Check out Van Dam's panel Look Ma! Four Hands! New Models for Interacting with 3D Models.

 

 

 

 

 

 

 

 

 

 

 

 

 

 

 

 

 

 

 

Contents © 1998 ACM SIGGRAPH All Rights Reserved Send your comments to SIGGRAPH 98 Online.

 

Cont...

Interactivity Takes Shape

 

Andy van Dam has been involved in interactive graphics for over 30 years. In 1964, he saw Ivan Sutherland's film about Sketchpad, the first 2D interactive graphics system that used a light pen to manipulate objects on a computer screen. Van Dam was inspired, but his university did not have an interactive graphics system. So he used an alpha-numeric line printer as his output device and couldn't do interaction. He simulated vector graphics output on the line printer. He didn't acquire an interactive vector graphics system until several years later, when he was a faculty member at Brown University.

In the early 1970s, researchers at Xerox's Palo Alto Research Center (PARC) invented the Alto, a prototype personal workstation that stored a rafter graphics image in a bitmap. Bitmapped rafter graphics "is an inherently more powerful medium than vector graphics," van Dam says. The Mac's Graphical User Interface (GUI) borrowed from ideas developed at PARC, and in 1984, "the beauty of Mac was to make that power available at reasonable prices." Later, this was imitated by Microsoft in its Windows GUI. Therefore, people today still work and play with the Alto's direct descendents. The steady advances in processors, memory and rafter graphics hardware have allowed graphics to change from "what used to be a research vehicle for a handful of researchers," into something that's "accessible to even pre-schoolers," van Dam notes. "This [change] is revolutionary."

But the conventional mouse most people use today only works well for two-dimensional graphics, van Dam says, and too many people have not been exposed to the interface advantages of other interaction devices, such as physical sliders, dial boxes and 3D joysticks. Currently at Brown University, his group is working on interfaces based on the computer recognizing the user's gestures, -- through a stylus or a mouse -- more like freestyle writing on a pad rather than typing on a keyboard. "We are two-handed creatures that can use both hands, listen, and talk at the same time, so we should be able to interact like that with computers." Right now, he says, "computers are mostly deaf, dumb, and blind, and we want them to interact with us much more like real assistants."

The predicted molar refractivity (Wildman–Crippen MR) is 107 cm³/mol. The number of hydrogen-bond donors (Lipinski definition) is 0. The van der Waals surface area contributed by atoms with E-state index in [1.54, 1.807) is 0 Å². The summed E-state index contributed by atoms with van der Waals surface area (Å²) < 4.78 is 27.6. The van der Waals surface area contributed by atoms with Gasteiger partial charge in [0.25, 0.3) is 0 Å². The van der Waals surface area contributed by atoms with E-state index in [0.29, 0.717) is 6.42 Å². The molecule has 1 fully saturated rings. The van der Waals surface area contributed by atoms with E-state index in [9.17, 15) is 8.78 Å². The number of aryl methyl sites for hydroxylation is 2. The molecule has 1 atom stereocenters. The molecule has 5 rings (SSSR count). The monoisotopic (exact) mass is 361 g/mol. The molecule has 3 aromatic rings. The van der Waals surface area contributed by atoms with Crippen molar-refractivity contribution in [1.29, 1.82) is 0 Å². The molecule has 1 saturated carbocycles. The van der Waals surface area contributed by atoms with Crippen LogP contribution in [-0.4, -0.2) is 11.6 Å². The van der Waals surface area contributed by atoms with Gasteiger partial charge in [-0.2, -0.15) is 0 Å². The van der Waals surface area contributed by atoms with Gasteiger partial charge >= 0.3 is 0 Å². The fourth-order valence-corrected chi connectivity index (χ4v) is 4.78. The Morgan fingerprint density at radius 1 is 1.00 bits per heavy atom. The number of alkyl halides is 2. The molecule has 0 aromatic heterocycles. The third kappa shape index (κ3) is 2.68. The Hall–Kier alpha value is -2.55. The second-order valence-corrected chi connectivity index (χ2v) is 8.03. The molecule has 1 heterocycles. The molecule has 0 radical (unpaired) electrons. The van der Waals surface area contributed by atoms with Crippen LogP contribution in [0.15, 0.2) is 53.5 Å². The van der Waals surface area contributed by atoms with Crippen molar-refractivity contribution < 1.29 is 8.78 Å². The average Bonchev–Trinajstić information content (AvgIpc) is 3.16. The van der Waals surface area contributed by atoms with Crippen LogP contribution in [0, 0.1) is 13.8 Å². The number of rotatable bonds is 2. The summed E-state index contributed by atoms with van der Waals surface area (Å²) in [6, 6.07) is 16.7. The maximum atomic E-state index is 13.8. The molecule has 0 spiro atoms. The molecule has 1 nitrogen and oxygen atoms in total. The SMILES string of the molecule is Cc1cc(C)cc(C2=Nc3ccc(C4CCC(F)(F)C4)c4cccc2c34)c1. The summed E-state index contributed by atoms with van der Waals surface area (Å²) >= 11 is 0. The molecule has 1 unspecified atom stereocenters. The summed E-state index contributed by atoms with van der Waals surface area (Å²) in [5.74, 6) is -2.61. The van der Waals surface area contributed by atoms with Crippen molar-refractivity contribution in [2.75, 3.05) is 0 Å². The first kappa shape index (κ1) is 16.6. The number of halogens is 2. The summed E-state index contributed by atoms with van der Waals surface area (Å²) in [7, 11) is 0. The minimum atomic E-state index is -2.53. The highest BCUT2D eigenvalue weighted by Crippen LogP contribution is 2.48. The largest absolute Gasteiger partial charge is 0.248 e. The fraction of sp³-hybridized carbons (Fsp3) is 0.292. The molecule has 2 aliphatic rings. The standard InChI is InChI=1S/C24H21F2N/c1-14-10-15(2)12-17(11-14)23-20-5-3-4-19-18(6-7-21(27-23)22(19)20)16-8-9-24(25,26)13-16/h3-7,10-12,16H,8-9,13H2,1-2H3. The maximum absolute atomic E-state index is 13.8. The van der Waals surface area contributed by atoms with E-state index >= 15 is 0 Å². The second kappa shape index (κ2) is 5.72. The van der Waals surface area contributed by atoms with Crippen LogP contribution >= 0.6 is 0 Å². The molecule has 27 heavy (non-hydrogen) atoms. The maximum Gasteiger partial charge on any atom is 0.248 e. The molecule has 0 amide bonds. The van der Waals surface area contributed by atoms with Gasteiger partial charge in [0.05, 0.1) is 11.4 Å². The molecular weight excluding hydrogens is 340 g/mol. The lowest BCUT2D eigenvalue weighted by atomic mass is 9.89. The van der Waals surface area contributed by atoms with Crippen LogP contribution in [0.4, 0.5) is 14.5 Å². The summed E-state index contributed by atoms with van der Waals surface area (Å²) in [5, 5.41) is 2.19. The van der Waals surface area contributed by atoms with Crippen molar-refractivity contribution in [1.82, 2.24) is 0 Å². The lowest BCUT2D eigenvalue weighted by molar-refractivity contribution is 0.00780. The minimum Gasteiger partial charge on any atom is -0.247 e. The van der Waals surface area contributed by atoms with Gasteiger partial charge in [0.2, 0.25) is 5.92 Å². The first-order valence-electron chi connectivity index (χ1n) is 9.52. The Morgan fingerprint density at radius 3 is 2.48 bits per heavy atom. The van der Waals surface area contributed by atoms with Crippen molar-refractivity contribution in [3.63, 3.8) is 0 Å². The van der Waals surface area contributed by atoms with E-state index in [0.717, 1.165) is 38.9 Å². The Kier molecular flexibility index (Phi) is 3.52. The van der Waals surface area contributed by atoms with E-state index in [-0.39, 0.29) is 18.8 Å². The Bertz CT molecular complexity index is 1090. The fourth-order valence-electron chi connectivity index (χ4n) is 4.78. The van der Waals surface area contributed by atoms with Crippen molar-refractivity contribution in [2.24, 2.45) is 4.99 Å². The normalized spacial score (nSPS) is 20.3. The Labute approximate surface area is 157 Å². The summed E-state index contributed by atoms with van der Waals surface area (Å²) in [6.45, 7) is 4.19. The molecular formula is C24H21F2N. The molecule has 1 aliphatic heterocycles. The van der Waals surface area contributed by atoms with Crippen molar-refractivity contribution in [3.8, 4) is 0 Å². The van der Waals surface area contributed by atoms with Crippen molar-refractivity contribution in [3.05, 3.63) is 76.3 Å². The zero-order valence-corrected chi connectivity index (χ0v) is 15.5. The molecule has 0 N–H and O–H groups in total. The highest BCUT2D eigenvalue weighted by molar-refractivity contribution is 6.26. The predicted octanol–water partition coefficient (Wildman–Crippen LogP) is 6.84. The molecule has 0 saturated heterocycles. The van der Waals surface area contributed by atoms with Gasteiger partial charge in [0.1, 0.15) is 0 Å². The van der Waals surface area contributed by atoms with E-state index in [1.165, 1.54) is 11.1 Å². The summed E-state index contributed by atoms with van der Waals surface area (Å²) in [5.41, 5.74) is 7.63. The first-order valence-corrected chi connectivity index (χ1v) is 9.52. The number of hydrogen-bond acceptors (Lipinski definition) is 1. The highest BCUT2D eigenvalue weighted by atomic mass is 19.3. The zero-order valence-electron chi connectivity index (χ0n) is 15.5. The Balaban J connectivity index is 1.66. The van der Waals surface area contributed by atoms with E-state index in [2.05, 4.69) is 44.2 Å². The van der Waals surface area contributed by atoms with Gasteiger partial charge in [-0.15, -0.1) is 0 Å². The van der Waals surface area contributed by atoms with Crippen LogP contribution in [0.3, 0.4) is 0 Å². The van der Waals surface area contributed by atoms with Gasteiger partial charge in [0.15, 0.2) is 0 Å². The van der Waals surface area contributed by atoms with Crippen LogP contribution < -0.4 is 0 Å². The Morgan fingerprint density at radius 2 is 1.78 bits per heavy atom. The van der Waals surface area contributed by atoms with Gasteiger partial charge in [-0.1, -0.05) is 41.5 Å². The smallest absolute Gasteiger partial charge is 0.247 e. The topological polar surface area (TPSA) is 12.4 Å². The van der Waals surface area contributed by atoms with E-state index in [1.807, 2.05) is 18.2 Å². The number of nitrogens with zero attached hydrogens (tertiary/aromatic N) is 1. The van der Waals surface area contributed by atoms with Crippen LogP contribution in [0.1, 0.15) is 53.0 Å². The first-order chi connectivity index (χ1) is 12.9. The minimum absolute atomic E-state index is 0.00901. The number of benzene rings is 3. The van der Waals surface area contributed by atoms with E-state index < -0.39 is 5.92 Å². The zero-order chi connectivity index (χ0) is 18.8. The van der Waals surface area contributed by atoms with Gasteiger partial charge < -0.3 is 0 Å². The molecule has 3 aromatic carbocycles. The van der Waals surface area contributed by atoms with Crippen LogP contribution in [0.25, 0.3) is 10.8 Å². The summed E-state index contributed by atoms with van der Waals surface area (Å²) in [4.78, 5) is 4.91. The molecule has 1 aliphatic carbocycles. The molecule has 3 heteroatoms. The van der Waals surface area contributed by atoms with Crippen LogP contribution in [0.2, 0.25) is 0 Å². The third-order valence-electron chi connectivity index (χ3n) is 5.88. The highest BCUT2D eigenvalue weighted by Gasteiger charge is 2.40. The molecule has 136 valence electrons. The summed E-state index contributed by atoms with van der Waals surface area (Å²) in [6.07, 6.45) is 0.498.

One project the Brown researchers are working on is a music drawing program. Composers sketch notes on a tablet with a pen, and the computer recognizes the notes, draws them on a staff, and plays the music as they sketch. Similarly, in a 3D graphics project, the computer "recognizes the geometry in the gesture, then uses built-in rules," essentially to fill in the blanks, van Dam says. When a user draws two angled lines connected together at one end, for example, the sketch is interpreted as a pyramid; two parallel lines become a cylinder.

Participants playing at the HoloWall.

 


Modeling | Rendering | Animation | Interaction | Virtual Reality | Synthetic Actors